I think this is not only a great example of additive manufacturing, but will also be a case that will lead into a distinctive use case of machine learning. The next logical step for Adidas would be to think about how it can best use the customer data it has collected to increase its revenue over time. For instance, if I had purchased my first pair of shoes, I provide Adidas not only my shoe size, but also my color preferences, shoelace preferences, etc., which Adidas can then analyze and use to send me digital e-mail pushes of similar products that others with my preferences had recently purchased.
Thus 3-D printing will unlock a new era for Adidas whereby they can have targeted advertising at an individual level. The revelation of individual preferences at unprecedented levels of granularity will provide Adidas a very large competitive advantage vs its peers.
Thanks for an intriguing post – I thought this was a very interesting example of open innovation. I liked how Lego is, in your words, “incorporat[ing] design changes from groups of young children”. It appears to me that “Lego Ideas” provides an outlet for fans to both contribute ideas and vote upon the ideas of others (I especially enjoyed looking at the ideas the commnuity has submitted, FYI: https://ideas.lego.com/howitworks#productideas).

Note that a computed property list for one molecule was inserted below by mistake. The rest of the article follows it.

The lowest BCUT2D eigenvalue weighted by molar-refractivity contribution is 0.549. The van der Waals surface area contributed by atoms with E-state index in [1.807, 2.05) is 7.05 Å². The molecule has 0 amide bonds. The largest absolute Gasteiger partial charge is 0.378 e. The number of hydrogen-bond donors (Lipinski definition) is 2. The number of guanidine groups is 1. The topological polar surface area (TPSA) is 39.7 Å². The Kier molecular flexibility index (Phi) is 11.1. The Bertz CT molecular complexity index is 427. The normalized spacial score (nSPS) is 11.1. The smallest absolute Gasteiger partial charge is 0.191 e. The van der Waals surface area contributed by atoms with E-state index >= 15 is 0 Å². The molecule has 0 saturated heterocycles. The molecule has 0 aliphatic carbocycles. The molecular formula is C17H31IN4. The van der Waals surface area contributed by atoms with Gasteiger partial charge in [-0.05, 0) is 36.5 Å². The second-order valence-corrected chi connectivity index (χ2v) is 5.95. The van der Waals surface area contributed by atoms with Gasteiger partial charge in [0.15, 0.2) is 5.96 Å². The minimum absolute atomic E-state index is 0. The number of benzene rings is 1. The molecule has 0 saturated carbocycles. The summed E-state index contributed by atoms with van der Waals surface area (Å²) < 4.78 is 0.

That said, I would be keen to understand to what degree a product’s success potential can be measured accurately by the enthusiasm of fans. They are likely not thinking about complexity or cost, but rather expressing their unfettered enthusiasm and imagination for what kind of products they would be interested in. I’d be curious to learn how Lego sifts through what gains popularity among its open innovation community vs what products have the most revenue potential (it is not obvious to me whether there is a precise 1-to-1 correspondence).
I found your choice of topic fascinating, and moreover a highly notable and important example of open innovation.
In terms of how Zooniverse should proceed, I do not think that contributors should be remunerated, as it will crowd out more noble altruistic sentiments as others have already commented. The ideals of Zooniverse, according its website, are to “enable everyone to take part in real cutting edge research in many fields across the sciences, humanities, and more”. To me this sounds like a democratic, open-source effort where participants gain from the collective wisdom of others and contribute their individual knowledge as the primary form of “payment”.
On the user retainment issue, I believe we need to look deeply at what makes researchers successful in their respective fields. Oftentimes it is getting publications in peer-reviewed journals. This means that, in theory, time spent contributing to Zooniverse could have been spent on work towards writing a paper for a journal, which seems under the status quo to be more conducive towards one’s trajectory as a researcher. With this in mind, I think if Zooniverse were to attract and retain researchers of higher caliber, it needs to think about how to become a more respected organ of scientific authority that closes the gap between the level of rigor associated with traditional peer-reviewed journal outlets.